By now most of us have heard about Cecil the Lion, The protected, beloved lion with a black mane in Zimbabwe who was killed by a trophy hunting dentist from Minnesota.
The 13-year-old lion was a star attraction at the Hwange National Park in Zimbabwe, out of which the hunters lured him with a carcass, and he wore a collar by which scientists at the University of Oxford had been tracking him since 2008. Cecil’s slaughter was the ire of many on social media, myself included. My beef, as it has been since I can remember, had to do with trophy hunting in general. I have always found it repulsive. When I worked at a photo lab, I developed photos for doctors from their “hunting” trips which were usually canned hunts. I have very strong opinions about such hunts. It is a personal opinion though like we all have.
The attack on those who were outspoken about Cecil the Lion were terrible. I witnessed plenty of shaming by others who accused us lion lovers of being distracted or apathetic to other issues that dealt with human animals.
For example, a headline from The Blaze:
“Sometimes It’s Just Easier To Care About Dead Lions Than Dead People”
I do agree, however, if you are outraged by the killing of Cecil but continue to advocate for the killing and subjugation of others, then you have some issues and inconsistencies to work out.
Yes, there are a whole lot of animal lovers out there who do not advocate killing babies. So to imply that Cecil lovers care not about aggression committed on others is perceived as an attack. I love animals, always have. I love babies and people too. I am more outraged by the violence committed by the state and supported by the state sympathizers.
This story does bring up an interesting and complex topic – Animal Rights – especially as it relates to the philosophy of liberty, property rights, and free market. I don’t think this issue should be diminished. Everyone has their niche, their interests, their issues, and having compassion for animals does not make one an evil animal sympathizer who opposes all of humanity. The manner in which humans treat animals is quite telling about humanity.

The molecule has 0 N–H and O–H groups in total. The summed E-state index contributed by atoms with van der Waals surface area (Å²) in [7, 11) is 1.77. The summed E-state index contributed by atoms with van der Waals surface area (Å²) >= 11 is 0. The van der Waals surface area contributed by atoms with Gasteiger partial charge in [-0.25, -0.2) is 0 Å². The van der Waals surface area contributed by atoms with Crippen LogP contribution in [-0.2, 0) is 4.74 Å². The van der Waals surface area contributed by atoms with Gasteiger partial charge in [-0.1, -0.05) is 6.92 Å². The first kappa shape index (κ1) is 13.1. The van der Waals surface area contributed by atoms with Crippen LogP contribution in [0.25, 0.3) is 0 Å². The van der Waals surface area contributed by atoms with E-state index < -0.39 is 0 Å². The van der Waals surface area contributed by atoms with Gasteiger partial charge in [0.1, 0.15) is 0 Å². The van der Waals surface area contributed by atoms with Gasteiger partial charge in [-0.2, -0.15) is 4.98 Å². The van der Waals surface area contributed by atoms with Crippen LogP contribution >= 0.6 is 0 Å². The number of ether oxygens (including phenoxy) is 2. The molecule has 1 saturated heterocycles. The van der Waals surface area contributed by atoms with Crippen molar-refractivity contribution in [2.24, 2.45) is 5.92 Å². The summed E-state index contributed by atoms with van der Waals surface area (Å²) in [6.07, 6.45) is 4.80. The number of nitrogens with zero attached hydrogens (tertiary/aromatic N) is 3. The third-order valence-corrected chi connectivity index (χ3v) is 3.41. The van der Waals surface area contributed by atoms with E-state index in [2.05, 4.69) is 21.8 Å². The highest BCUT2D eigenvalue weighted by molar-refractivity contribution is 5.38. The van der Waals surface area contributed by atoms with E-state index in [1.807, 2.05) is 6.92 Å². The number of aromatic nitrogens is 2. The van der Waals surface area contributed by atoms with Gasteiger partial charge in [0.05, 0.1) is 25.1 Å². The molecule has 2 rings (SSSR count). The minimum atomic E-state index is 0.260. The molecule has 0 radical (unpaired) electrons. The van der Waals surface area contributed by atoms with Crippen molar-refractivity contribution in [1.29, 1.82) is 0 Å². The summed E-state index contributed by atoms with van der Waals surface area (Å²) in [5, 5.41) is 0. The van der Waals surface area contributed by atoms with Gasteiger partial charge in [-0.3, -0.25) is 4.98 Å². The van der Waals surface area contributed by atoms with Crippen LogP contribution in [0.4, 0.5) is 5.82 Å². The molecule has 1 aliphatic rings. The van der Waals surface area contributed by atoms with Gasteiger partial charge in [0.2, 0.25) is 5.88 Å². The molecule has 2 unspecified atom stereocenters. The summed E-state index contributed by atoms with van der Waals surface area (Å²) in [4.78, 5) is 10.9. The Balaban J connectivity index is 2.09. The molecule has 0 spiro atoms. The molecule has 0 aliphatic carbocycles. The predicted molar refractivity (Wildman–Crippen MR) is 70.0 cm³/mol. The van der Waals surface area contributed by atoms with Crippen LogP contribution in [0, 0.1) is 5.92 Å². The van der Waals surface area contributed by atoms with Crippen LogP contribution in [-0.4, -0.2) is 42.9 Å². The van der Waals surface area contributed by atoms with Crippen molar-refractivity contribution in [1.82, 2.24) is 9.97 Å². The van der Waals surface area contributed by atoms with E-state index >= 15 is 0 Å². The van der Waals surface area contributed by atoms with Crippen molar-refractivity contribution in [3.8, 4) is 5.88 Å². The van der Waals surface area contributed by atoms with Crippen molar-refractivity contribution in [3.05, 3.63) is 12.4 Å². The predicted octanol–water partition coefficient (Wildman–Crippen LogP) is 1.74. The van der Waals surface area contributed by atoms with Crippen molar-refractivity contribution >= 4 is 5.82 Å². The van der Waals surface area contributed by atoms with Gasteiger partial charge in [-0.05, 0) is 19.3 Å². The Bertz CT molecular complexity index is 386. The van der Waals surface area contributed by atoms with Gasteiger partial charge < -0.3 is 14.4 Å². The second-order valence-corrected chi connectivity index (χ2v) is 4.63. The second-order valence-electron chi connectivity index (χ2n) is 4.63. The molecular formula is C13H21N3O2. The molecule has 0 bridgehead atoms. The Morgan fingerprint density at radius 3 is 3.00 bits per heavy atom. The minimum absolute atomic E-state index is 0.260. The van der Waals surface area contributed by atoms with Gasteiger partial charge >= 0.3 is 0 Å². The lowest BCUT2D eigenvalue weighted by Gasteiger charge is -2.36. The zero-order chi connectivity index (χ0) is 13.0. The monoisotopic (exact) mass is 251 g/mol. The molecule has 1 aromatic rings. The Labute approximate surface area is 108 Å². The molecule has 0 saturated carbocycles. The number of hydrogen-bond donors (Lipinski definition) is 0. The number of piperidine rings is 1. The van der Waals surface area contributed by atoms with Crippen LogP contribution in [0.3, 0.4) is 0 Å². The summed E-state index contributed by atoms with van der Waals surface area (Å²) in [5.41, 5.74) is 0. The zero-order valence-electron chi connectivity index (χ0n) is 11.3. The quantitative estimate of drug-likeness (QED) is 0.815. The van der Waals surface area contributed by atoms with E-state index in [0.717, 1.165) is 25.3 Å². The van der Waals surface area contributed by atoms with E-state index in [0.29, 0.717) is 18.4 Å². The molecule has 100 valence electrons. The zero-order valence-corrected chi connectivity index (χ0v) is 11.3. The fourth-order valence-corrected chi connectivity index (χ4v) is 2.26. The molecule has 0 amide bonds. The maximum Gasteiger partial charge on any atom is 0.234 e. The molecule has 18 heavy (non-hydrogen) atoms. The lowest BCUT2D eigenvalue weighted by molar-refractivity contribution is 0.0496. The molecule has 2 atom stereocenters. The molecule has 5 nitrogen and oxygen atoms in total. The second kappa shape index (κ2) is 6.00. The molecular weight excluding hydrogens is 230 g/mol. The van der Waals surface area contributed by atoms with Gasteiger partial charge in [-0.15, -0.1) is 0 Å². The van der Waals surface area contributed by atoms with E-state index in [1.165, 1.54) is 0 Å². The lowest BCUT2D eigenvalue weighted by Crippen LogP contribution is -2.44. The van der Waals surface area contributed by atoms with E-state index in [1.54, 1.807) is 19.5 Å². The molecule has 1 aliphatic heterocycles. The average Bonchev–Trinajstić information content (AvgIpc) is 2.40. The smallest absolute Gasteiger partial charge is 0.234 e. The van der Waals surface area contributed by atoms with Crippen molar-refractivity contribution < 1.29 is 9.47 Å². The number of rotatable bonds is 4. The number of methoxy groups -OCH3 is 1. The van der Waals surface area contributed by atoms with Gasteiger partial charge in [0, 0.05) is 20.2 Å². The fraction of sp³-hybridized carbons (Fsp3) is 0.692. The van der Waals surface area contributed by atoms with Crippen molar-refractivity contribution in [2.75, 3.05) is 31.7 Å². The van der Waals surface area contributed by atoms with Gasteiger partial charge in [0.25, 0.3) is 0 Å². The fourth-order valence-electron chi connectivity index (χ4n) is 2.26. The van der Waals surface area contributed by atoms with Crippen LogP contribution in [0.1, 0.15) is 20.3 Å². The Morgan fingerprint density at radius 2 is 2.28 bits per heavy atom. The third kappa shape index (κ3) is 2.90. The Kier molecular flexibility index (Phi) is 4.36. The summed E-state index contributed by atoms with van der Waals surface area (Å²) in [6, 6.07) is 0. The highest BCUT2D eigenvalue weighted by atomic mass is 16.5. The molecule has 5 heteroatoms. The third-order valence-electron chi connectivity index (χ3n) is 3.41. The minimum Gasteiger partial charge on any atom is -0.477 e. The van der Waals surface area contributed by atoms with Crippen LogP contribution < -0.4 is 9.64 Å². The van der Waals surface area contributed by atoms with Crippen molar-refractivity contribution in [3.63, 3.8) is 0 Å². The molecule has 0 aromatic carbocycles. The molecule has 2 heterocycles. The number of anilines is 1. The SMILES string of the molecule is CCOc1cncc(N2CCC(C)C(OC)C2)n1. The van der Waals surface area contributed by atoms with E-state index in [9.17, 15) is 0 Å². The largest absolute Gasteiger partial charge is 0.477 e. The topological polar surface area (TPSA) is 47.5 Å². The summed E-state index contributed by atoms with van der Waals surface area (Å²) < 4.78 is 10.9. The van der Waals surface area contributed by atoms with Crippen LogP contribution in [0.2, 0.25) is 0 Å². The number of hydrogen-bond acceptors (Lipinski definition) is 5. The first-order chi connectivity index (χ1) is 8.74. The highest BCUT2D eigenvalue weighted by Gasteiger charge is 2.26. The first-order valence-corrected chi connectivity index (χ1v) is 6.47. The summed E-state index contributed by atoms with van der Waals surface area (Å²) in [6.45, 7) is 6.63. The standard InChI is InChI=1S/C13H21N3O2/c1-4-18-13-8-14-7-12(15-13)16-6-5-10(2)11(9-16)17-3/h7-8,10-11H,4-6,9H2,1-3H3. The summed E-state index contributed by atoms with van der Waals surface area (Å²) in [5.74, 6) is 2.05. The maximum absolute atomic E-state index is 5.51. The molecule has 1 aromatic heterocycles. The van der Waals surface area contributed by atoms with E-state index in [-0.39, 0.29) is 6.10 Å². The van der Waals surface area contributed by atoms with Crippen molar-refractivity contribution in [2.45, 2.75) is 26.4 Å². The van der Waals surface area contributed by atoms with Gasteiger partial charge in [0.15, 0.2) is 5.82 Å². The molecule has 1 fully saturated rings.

That aside, there were many reasons people were disturbed by this incident including the accusation of poaching. I recently saw an article that said due to a trophy hunting ban, baby elephants are now being sold to China to compensate for the loss of income. I’m not sure if that is true, but the point being made is trophy hunting supports the local economy.
The solutions I have seen mentioned so far are either to continue with the status quo, despite the fact that more people are finding it morally unacceptable or (what sadly often arises as a “solution”) to create more laws! Yes, that will do it. Laws will fix everything. These so called solutions lack vision, common sense, and creativity.
Cecil’s story brings up issues that can be applied to many other areas of our lives and provides an opportunity to look through the lens of voluntaryism and free market solutions.